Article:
- The Washington Times - Thursday, May 25, 2023

A conservative activist group is taking its anti-ESG advocacy Thursday to the doorsteps of businesses in New York that are part of a U.N. coalition of insurance companies dedicated to ending fossil fuel emissions by 2050.

Consumers’ Research tells The Washington Times it is displaying mobile billboards throughout the day in front of three major insurers urging them to defect from the Net Zero Insurance Alliance during an emergency meeting at U.N. headquarters in New York. The meeting follows several big-name members exiting NZIA out of fear of backlash in the U.S. from Republicans’ campaign against ESG investing.

Before Thursday, four major insurance companies — Swiss Re, Munich Re, Zurich Insurance and Hannover Re — had left the U.N. climate alliance since March amid warnings from 23 attorneys general that the companies’ embrace of environmental, social and corporate governance investing known as ESG could be running afoul of U.S. antitrust laws. The elected officials accuse the companies of colluding to raise insurance rates and contributing to inflation and high energy costs.

But that number rose to at least seven by Thursday, with French insurers Axa SA and Scor SE, in addition to NZIA chair Allianz SE of Germany, quitting the climate initiative, according to Bloomberg.

The mobile billboards from Consumers’ Research target the New York offices of Allianz, England’s Lloyd’s, and Italy’s Generali for them to “call off the collusion” and “leave NZIA now.”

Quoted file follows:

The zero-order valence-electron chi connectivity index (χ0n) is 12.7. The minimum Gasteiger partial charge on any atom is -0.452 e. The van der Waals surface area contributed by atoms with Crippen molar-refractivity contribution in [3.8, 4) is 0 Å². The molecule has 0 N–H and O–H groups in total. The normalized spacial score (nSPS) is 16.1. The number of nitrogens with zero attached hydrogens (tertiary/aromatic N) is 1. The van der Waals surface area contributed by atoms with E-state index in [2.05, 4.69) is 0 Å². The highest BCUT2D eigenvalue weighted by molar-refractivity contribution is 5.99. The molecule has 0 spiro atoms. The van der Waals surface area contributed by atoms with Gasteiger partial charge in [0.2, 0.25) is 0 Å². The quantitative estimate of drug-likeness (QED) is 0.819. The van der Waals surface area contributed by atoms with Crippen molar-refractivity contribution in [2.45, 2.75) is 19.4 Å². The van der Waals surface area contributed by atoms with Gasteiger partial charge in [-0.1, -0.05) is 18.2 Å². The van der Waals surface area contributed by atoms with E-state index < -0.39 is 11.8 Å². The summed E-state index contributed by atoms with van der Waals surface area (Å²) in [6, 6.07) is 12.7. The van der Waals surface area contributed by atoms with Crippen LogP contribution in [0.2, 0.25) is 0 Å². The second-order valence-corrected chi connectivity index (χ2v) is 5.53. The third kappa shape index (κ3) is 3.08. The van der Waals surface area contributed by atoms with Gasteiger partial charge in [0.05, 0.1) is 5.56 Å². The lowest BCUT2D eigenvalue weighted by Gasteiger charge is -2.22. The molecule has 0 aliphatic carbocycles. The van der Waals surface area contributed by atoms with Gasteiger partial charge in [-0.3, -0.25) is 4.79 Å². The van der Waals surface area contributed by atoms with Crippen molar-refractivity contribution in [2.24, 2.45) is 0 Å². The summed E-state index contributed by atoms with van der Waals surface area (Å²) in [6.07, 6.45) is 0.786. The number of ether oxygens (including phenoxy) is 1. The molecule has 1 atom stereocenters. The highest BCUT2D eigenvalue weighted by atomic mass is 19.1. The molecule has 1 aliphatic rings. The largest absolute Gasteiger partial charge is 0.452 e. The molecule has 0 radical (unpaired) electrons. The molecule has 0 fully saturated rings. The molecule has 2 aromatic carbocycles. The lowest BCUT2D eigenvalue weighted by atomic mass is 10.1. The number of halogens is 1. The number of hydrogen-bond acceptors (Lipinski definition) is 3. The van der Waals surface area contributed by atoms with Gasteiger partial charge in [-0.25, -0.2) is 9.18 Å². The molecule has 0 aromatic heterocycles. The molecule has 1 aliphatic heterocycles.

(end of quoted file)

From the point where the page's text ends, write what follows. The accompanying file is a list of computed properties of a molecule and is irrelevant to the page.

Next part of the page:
“The Net Zero Insurance Alliance is rightly panicking,”  said Consumers’ Research Executive Director Will Hild.

“U.S. environmental policy should be set by elected officials, not by a handful of foreign insurance companies. Now that NZIA is calling this emergency meeting, it is time for these remaining insurance companies to call off the collusion, leave NZIA and start focusing on their customers,” Mr. Hild said.

The CEO of Lloyd’s told Reuters that the company is staying put in NZIA but that the climate group “needs to have another look at what its objectives are, or the alliance will fall apart.”

Generali, one of NZIA‘s founding members, did not immediately respond to a request for comment about its future with the alliance.

The U.N. Environment Programme, which formed the NZIA in 2021, said this week that the high-profile walkouts were “in light of the recent discussions within the United States” featuring “particularly those with significant US business and exposure.” Six of its founding members — Allianz, Axa, Munich Re, Scor, Swiss Re and Zurich — have now left.

Still, the U.N. group, which does not have any U.S.-based members, said in its public statement that it will not veer away from its support of climate-conscience ESG to combat global warming.

The insurers who ditched NZIA also say they are still committed to climate goals but not as part of the NZIA.

“Regardless of the situation,” the U.N. Environment Programme said, “UNEP reaffirms its conviction ever since it initiated, convened, and launched the NZIA — that in order to successfully tackle the climate emergency, there is a fundamental and urgent need for collaboration, not just individual action.”

Correction: A previous version of this story misstated the location of the demonstrations based on incorrect information provided to The Times. 

• Ramsey Touchberry can be reached at rtouchberry@washingtontimes.com.

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